By Lucy Hooker & Lora Jones
Gas and electricity costs for UK businesses, charities and public sector bodies are set to be capped under a new government package.
Chancellor Kwasi Kwarteng has suggested that the move could stop companies from collapsing under the weight of soaring energy bills this winter.
While some trade bodies have welcomed the news, others like UK Hospitality warned that the government must avoid a "cliff-edge" when the six months of help finishes at the end of March.
The BBC has spoken to several firms across different sectors about what the announcement could mean for them.
'Panic not over'
At Ye Olde Fleece Inn in Kendal, Cumbria, they have not "done the maths" yet, but are relieved to have more certainty.
The steep rise they were facing - from £44,000 a year for gas and electric, to around £124,000 a year - will be avoided, for now.
"That some help is coming gives us a bit of hope," says Josh Farrant, front of house manager. "But we are still massively going to have to look at the way we do things."
Customers are already having to forgo sourdough toast - the cost of running the grill is "ridiculous" at current prices, says Mr Farrant.
They'll be looking at other kitchen equipment and whether they can rely more on the pub's log fires, less on central heating.
And while the government support is very welcome, Mr Farrant still has concerns, especially about what will happen in a few months time.
"It doesn't mean the panic is over," he says. "It's going to run for six months, then we'll see."
'Customers want to feel their fingers'
Kate Phillips is relieved to have "a reprieve" over the rising cost of running her chain of indoor climbing walls.
"In the medium-term, it means we can run some heating this winter," she says. "Our original plan was to warn our customers to bring warm jackets with them."
That may still be necessary come the spring. These vast indoor spaces cost a lot to heat and the help is only temporary.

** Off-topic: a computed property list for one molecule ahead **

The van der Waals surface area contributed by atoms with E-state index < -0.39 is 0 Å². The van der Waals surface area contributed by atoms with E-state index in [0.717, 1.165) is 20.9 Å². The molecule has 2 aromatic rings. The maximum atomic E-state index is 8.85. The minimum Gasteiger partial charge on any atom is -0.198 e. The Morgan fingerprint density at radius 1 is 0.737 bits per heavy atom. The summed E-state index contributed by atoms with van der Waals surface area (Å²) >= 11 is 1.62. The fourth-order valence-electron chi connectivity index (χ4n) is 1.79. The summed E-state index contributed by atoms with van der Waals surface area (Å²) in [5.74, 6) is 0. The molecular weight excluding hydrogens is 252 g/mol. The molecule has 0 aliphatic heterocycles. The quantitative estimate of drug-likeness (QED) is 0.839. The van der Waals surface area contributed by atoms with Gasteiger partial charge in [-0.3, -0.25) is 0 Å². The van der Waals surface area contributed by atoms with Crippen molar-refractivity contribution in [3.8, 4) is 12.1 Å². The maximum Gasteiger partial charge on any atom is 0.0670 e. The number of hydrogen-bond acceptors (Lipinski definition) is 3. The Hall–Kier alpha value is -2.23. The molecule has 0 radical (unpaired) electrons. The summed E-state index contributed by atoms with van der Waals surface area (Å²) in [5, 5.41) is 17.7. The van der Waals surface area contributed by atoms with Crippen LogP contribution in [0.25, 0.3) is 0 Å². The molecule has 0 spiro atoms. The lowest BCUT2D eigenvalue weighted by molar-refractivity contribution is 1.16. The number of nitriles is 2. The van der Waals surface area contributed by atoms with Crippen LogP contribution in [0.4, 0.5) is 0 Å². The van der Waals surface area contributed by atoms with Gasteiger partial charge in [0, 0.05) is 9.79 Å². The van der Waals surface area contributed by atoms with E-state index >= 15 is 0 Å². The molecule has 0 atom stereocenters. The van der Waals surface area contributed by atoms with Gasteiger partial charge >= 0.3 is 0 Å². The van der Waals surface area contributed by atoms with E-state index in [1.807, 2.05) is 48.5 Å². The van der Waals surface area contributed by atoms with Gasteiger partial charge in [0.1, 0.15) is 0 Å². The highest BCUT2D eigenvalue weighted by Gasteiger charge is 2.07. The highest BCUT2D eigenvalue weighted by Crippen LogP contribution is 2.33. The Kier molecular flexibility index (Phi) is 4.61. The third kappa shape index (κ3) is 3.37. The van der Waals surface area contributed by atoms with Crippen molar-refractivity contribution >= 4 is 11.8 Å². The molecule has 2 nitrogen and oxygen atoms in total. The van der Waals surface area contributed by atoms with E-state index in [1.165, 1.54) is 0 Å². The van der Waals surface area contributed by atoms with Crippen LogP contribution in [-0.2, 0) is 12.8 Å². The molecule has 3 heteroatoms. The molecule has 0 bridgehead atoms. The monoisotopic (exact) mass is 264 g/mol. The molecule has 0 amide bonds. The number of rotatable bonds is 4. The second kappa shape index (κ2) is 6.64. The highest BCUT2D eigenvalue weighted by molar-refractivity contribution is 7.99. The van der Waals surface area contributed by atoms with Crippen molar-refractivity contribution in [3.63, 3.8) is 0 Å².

"It's all a bit last minute, all a bit "short-period", leaving us not sure what will happen in six months' time," she says.
Climbers don't want it as warm as at a gym, Kate explains, as they don't want their hands to sweat. "But they do want to be able to feel their fingers."
The chain has some fixed rate deals still in place for electricity, so Ms Phillips is trying to work out if they will save more by investing in more electric heating.
She hopes that will leave some "wiggle room" to offer more hours, or recruit new staff over the winter when they're at their busiest.
What exactly was announced?
'This doesn't help us at all'
Image source, Nimisha Raja
"This doesn't help us at all!" says Nimisha Raja, founder of Nim's Fruit Crisps, who was not impressed with the level of intervention.
Air-drying crisps uses large amounts of energy and gas is her single biggest cost.
She points out the scheme doesn't offer help with daily standing charges - the fee customers pay for being connected to the energy grid.
"When we entered into a new contract on April 1st, the only option available to my business was one with a £14 per day standing charge."
The firm's gas bills have increased from £2,500 a month on average to about £7,500 as a result, she says.
She would like the government to have been bolder, including reforming the energy market, or considering a bigger windfall tax on the energy companies that are benefiting from higher prices, a move the new prime minister has ruled out.
"Small and medium-sized businesses need a little bit more from the government," Ms Raja says.
"What will - and is already - slowing down growth across all sectors is the crippling energy costs, forcing many small businesses to close."
'What happens next?'
Image source, Angie Monroe
Angie Monroe, who runs a small salon in Stourport, Worcestershire, says her energy bills have tripled in the past year to around £280 a month on average in the summer.
"It's mainly only me here serving customers," she says "But my prediction will be come winter my bills will double again, even with the cap in place because of the energy used in the heating and appliances we've got to use."
It's already a struggle making ends meet with costs for hair colour and gloves increasing recently.
"It's frustrating because I want to know why this [scheme] wasn't put in place sooner," Ms Monroe says.
But above all she is wondering what will happen long-term after the support package comes to an end next March.
"We might feel secure for that time, but lots of businesses out there will still be anxious, wondering what their bills are going to look like in the future.
Tina McKenzie, the policy and advocacy chair at the Federation of Small Businesses, said: "Small businesses are the definition of vulnerable when it comes to these energy price hikes.
"[They do not] have the ability to hedge, or negotiate energy prices, so we will be encouraging government to continue to help small businesses across all different sectors after the six months have elapsed."
Many still face "a tough year" ahead, she says.